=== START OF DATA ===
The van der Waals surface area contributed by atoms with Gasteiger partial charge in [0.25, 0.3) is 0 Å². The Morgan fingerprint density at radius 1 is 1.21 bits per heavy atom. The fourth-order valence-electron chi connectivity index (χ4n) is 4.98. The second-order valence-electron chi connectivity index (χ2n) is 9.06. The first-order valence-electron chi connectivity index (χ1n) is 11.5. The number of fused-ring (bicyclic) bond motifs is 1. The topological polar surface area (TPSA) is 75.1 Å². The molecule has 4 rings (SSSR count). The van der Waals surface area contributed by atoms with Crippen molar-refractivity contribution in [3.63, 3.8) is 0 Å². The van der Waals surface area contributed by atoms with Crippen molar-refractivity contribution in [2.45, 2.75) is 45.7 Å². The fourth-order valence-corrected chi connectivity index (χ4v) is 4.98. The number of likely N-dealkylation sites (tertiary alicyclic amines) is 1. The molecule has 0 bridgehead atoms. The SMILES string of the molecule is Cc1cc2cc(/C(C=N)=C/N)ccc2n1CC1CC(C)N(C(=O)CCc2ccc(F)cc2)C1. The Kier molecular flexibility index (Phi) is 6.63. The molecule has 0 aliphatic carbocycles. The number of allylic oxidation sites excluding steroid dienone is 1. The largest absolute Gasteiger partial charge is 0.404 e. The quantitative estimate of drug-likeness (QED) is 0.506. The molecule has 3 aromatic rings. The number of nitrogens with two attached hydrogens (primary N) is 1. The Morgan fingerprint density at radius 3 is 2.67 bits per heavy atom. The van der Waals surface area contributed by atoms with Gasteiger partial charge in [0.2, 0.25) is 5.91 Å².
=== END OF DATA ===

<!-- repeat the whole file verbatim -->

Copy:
The van der Waals surface area contributed by atoms with Gasteiger partial charge in [0.25, 0.3) is 0 Å². The Morgan fingerprint density at radius 1 is 1.21 bits per heavy atom. The fourth-order valence-electron chi connectivity index (χ4n) is 4.98. The second-order valence-electron chi connectivity index (χ2n) is 9.06. The first-order valence-electron chi connectivity index (χ1n) is 11.5. The number of fused-ring (bicyclic) bond motifs is 1. The topological polar surface area (TPSA) is 75.1 Å². The molecule has 4 rings (SSSR count). The van der Waals surface area contributed by atoms with Crippen molar-refractivity contribution in [3.63, 3.8) is 0 Å². The van der Waals surface area contributed by atoms with Crippen molar-refractivity contribution in [2.45, 2.75) is 45.7 Å². The fourth-order valence-corrected chi connectivity index (χ4v) is 4.98. The number of likely N-dealkylation sites (tertiary alicyclic amines) is 1. The molecule has 0 bridgehead atoms. The SMILES string of the molecule is Cc1cc2cc(/C(C=N)=C/N)ccc2n1CC1CC(C)N(C(=O)CCc2ccc(F)cc2)C1. The Kier molecular flexibility index (Phi) is 6.63. The molecule has 0 aliphatic carbocycles. The number of allylic oxidation sites excluding steroid dienone is 1. The largest absolute Gasteiger partial charge is 0.404 e. The quantitative estimate of drug-likeness (QED) is 0.506. The molecule has 3 aromatic rings. The number of nitrogens with two attached hydrogens (primary N) is 1. The Morgan fingerprint density at radius 3 is 2.67 bits per heavy atom. The van der Waals surface area contributed by atoms with Gasteiger partial charge in [0.2, 0.25) is 5.91 Å².